Long-term culture at high glucose (15 mmol/l) had multiple effects. First, the resting KATP conductance was reduced by ∼30% relative to that in islets cultured at 4.5 mmol/l glucose (Fig. 2D). Second, basal [Ca2+]i (i.e., that measured at 1 mmol/l glucose) was slightly elevated and basal insulin secretion approximately doubled. Unlike islets cultured at 4.5 mmol/l glucose, those cultured at 15 mmol/l glucose subsequently responded to 5 mmol/l glucose with [Ca2+]i oscillations of the type observed at glucose concentrations of ≥10 mmol/l in freshly isolated islets. Furthermore, the steady-state [Ca2+]i measured at 15 mmol/l glucose was 2.6-fold greater than that seen for islets cultured at 4.5 mmol/l glucose (580 vs. 220 nmol/l) (Fig. 4A and B). Collectively, these findings are consistent with the idea, as previously reported for rat islets (32,33), that long-term exposure of β-cells shifts the threshold for insulin secretion and increased [Ca2+]i to lower glucose concentrations. Our data suggests that these effects principally occur via reduced KATP channel activity. The increased magnitude of the voltage-gated Ca2+ current might also contribute to an increased excitability. The latter effect was not correlated with increased Cacna1c mRNA levels, indicating the effect involves metabolic regulation rather than increased channel density (34).

Measurements of intracellular ATP indicated that basal ATP levels (measured at 1 mmol/l glucose) were twofold higher in islets cultured at 15 mmol/l glucose than in islets maintained at 4.5 mmol/l glucose. That no further increase in ATP content was observed in response to stimulation with 20 mmol/l glucose also suggests that basal metabolism under these conditions is close to the maximal rate. It may seem surprising that ATP levels measured in islets cultured at 15 mmol/l glucose and subsequently exposed to 20 mmol/l glucose were lower than in islets cultured at 4.5 mmol/l glucose. However, it has been shown that total ATP levels are influenced both by the culture condition and by the amount of insulin (and thus ATP) secreted (35). This is likely because insulin granules contain high concentrations of ATP. Thus, it may be difficult to compare the absolute ATP content obtained after culture in different media.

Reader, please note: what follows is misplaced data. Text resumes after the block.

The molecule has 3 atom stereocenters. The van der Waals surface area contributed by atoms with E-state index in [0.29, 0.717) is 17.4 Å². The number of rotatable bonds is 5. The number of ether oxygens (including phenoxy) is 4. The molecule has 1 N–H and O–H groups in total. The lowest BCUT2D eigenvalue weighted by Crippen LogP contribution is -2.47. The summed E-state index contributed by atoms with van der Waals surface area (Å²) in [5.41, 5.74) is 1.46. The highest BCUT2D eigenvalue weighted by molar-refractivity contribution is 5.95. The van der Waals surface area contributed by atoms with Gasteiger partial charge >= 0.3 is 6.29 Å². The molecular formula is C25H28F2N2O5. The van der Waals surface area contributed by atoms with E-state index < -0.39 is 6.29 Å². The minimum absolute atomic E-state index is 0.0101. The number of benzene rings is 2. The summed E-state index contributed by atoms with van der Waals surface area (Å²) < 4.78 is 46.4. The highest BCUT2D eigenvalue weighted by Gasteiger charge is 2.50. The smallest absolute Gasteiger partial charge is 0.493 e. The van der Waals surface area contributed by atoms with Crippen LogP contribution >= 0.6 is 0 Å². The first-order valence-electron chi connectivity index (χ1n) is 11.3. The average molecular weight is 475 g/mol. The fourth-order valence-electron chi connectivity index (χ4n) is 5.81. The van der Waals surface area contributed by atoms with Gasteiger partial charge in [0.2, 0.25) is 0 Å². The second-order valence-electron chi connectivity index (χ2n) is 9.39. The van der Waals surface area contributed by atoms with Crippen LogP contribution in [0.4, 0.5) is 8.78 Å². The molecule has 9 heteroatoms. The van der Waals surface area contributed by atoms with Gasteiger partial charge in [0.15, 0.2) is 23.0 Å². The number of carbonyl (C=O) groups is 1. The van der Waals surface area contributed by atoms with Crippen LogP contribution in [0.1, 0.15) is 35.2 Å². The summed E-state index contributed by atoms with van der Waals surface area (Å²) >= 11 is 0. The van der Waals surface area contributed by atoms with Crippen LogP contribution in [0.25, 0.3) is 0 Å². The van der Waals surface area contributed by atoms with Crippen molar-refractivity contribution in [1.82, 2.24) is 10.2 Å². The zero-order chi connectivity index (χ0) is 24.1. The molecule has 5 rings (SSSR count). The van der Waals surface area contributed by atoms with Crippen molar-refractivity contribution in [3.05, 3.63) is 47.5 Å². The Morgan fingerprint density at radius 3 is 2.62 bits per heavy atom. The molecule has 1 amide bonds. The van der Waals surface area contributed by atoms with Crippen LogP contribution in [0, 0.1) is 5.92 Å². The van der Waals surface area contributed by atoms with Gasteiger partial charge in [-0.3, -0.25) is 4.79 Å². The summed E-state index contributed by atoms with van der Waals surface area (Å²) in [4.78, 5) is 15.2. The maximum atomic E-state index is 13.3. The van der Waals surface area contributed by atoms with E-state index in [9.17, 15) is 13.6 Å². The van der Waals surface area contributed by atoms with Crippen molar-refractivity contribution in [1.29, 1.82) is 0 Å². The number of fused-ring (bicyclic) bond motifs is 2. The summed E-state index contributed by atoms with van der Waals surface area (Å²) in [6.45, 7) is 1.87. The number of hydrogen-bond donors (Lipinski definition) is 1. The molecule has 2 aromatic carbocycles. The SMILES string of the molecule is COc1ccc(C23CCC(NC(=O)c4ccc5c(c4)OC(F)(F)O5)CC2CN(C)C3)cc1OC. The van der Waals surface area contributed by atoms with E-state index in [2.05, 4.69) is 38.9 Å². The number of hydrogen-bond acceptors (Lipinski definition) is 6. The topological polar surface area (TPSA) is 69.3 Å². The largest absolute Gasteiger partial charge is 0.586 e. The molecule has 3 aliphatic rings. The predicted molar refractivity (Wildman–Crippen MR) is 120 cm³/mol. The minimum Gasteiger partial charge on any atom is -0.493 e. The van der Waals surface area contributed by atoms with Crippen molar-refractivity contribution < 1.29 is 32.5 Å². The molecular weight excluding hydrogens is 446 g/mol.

Although insulin gene transcription was enhanced 20-fold when the glucose concentration of the culture medium was increased from 4.5 to 15 mmol/l, the effect on insulin content was limited to a fourfold increase. This discrepancy is most likely caused by enhanced insulin release into the culture medium. Tonic stimulation of insulin secretion during the 72-h culture period can also explain the 20% decrease in the total number of granules. Nevertheless, exocytosis (measured as increases in cell capacitance or insulin secretion evoked by stimulation with high K+) was 2.2- to 2.8-fold higher in islets cultured at high glucose than in islets maintained at the lower glucose concentration. Both the increased magnitude of the voltage-gated Ca2+ current and increased expression of some (e.g., Snap25a) exocytotic proteins may contribute to this effect. That K+-evoked secretion was higher in islets cultured at 15 mmol/l glucose may be a result of elevated basal ATP levels (36) (Fig. 2E).